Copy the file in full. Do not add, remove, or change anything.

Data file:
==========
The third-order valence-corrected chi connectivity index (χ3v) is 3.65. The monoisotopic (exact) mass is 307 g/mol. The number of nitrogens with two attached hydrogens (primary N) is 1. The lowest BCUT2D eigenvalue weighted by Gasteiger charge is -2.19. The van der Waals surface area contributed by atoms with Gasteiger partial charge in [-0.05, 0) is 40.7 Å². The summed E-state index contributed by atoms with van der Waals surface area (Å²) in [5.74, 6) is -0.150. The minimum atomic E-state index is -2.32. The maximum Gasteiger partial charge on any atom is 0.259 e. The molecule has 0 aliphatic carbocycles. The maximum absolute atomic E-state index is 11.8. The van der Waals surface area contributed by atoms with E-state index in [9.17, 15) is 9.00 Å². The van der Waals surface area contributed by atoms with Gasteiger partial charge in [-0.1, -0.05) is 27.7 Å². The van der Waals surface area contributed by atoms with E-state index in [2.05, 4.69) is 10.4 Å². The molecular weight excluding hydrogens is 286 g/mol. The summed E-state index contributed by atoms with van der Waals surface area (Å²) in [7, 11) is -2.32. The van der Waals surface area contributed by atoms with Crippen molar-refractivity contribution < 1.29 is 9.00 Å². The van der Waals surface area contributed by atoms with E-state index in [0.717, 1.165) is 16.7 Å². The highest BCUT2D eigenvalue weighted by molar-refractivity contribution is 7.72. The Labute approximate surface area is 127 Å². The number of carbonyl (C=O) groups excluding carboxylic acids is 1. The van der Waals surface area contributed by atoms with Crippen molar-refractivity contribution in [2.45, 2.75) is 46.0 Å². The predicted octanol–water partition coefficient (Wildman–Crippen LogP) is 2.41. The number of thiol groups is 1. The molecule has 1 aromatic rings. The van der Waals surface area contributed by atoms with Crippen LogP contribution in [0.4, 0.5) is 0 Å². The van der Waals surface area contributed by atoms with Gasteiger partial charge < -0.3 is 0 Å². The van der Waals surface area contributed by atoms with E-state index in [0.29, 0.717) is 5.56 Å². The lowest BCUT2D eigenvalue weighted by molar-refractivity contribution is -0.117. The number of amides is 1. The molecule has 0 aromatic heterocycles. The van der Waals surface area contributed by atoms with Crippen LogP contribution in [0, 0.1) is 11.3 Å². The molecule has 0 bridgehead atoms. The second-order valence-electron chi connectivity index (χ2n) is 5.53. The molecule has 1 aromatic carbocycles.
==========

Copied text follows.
The third-order valence-corrected chi connectivity index (χ3v) is 3.65. The monoisotopic (exact) mass is 307 g/mol. The number of nitrogens with two attached hydrogens (primary N) is 1. The lowest BCUT2D eigenvalue weighted by Gasteiger charge is -2.19. The van der Waals surface area contributed by atoms with Gasteiger partial charge in [-0.05, 0) is 40.7 Å². The summed E-state index contributed by atoms with van der Waals surface area (Å²) in [5.74, 6) is -0.150. The minimum atomic E-state index is -2.32. The maximum Gasteiger partial charge on any atom is 0.259 e. The molecule has 0 aliphatic carbocycles. The maximum absolute atomic E-state index is 11.8. The van der Waals surface area contributed by atoms with E-state index in [9.17, 15) is 9.00 Å². The van der Waals surface area contributed by atoms with Gasteiger partial charge in [-0.1, -0.05) is 27.7 Å². The van der Waals surface area contributed by atoms with E-state index in [2.05, 4.69) is 10.4 Å². The molecular weight excluding hydrogens is 286 g/mol. The summed E-state index contributed by atoms with van der Waals surface area (Å²) in [7, 11) is -2.32. The van der Waals surface area contributed by atoms with Crippen molar-refractivity contribution < 1.29 is 9.00 Å². The van der Waals surface area contributed by atoms with E-state index in [0.717, 1.165) is 16.7 Å². The highest BCUT2D eigenvalue weighted by molar-refractivity contribution is 7.72. The Labute approximate surface area is 127 Å². The number of carbonyl (C=O) groups excluding carboxylic acids is 1. The van der Waals surface area contributed by atoms with Crippen molar-refractivity contribution in [2.45, 2.75) is 46.0 Å². The predicted octanol–water partition coefficient (Wildman–Crippen LogP) is 2.41. The number of thiol groups is 1. The molecule has 1 aromatic rings. The van der Waals surface area contributed by atoms with Crippen LogP contribution in [0.4, 0.5) is 0 Å². The van der Waals surface area contributed by atoms with Gasteiger partial charge < -0.3 is 0 Å². The van der Waals surface area contributed by atoms with E-state index in [0.29, 0.717) is 5.56 Å². The lowest BCUT2D eigenvalue weighted by molar-refractivity contribution is -0.117. The number of amides is 1. The molecule has 0 aromatic heterocycles. The van der Waals surface area contributed by atoms with Crippen LogP contribution in [0, 0.1) is 11.3 Å². The molecule has 0 bridgehead atoms. The second-order valence-electron chi connectivity index (χ2n) is 5.53. The molecule has 1 aromatic carbocycles.